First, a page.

The layer is formed in any suitable manner over the bulk or monocrystalline silicon layer including various deposition techniques. This is accomplished by physical vapor deposition (PVD) and particularly sputtering or chemical vapor deposition (CVD). PVD involves sputtering beryllium followed by oxidizing the sputtered beryllium into beryllium oxide. CVD involves using a gas mixture containing at least one of beryllium, beryllium chloride, beryllium oxide, oxygen containing gases such as oxygen and nitrous oxide, and inert gases such as the noble gases and nitrogen. Such methods are known in the art. After the beryllium oxide layer is deposited on the silicon, an insulation layer is formed thereover using any suitable technique including CVD and wet and dry oxidation processes. This structure containing the beryllium oxide layer is then bonded to a second structure containing an insulation layer on bulk silicon (typically the same structure, but without the beryllium oxide layer). The two structures are fused at the respective insulation layers, and the bulk silicon of the second structure is polished back to a desired thickness to form an SOI substrate. Fusing the two structures is conducted under heat for a suitable period of time. For example, in one embodiment, the two structures are fused at a temperature from about 900° C. to about 1,400° C. for a time from about 20 minutes to about 6 hours. In another embodiment, the two structures are fused at a temperature from about 1,000° C. to about 1,200° C. for a time from about 40 minutes to about 4 hours.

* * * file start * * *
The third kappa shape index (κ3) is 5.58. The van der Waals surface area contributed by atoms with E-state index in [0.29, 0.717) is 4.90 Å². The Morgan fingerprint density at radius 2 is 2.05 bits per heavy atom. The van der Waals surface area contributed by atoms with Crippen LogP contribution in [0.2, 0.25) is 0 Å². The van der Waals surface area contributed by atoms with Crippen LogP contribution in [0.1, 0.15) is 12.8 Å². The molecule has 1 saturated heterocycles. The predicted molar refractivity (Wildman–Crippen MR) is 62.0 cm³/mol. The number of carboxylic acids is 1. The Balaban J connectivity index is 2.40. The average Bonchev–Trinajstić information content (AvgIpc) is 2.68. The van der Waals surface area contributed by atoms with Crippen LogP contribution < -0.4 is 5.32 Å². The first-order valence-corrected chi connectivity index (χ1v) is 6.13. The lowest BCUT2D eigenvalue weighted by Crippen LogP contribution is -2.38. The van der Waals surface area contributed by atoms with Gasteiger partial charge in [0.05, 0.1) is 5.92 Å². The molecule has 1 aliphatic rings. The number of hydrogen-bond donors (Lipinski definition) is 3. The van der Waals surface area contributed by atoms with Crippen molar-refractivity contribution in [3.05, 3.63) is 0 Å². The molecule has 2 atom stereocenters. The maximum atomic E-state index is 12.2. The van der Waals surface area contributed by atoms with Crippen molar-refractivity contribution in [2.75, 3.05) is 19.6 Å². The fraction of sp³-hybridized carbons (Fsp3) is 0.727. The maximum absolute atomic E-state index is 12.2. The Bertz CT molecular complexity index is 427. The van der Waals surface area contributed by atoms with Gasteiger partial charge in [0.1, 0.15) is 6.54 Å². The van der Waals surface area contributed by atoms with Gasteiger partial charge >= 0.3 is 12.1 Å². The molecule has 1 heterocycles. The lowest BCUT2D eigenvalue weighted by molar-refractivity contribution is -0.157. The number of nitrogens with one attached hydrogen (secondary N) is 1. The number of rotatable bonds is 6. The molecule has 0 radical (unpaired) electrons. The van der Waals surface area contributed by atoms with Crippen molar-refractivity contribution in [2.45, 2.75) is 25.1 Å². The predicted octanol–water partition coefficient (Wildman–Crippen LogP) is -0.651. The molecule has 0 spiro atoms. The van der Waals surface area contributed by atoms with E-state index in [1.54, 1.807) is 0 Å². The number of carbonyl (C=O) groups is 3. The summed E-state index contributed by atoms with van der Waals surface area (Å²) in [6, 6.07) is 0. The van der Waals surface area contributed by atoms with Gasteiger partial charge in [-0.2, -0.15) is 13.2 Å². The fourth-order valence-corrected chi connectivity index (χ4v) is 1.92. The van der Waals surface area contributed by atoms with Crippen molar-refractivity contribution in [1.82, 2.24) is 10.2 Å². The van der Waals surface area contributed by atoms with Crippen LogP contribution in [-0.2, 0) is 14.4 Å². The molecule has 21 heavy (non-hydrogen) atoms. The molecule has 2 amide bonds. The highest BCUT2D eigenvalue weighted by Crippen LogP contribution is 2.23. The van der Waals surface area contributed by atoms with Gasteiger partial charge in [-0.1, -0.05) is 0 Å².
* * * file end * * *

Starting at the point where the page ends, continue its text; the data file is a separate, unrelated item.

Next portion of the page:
The two structures (the structure containing an insulation layer and the beryllium oxide layer on bulk silicon and the structure containing an insulation layer on bulk silicon) have insulation layers that have similar or different thicknesses. In one embodiment, the two structures have insulation layers that have similar thicknesses (a size within about 5% of each other). In another embodiment, the two structures have insulation layers that have different thicknesses (one thickness is at least about 50% greater in size than other, or one thickness is at least about 100% greater in size than other).

The SOI substrate formed in accordance with the present invention has a bulk or monocrystalline silicon layer, a beryllium oxide layer over the bulk silicon layer, a buried insulation layer over the beryllium oxide layer, and a silicon layer (device layer) over the buried insulation layer. The buried insulation layer typically contains silicon dioxide, although the insulation layer may contain any suitable insulating or oxide material. The buried insulation layer has thickness from about 100 Å to about 5,000 Å. In another embodiment, the buried insulation layer has thickness from about 400 Å to about 4,000 Å. In yet another embodiment, the buried insulation layer has thickness from about 500 Å to about 3,000 Å. The device layer has thickness from about 500 Å to about 5,000 Å. In another embodiment, the device layer has thickness from about 1,000 Å to about 3,000 Å.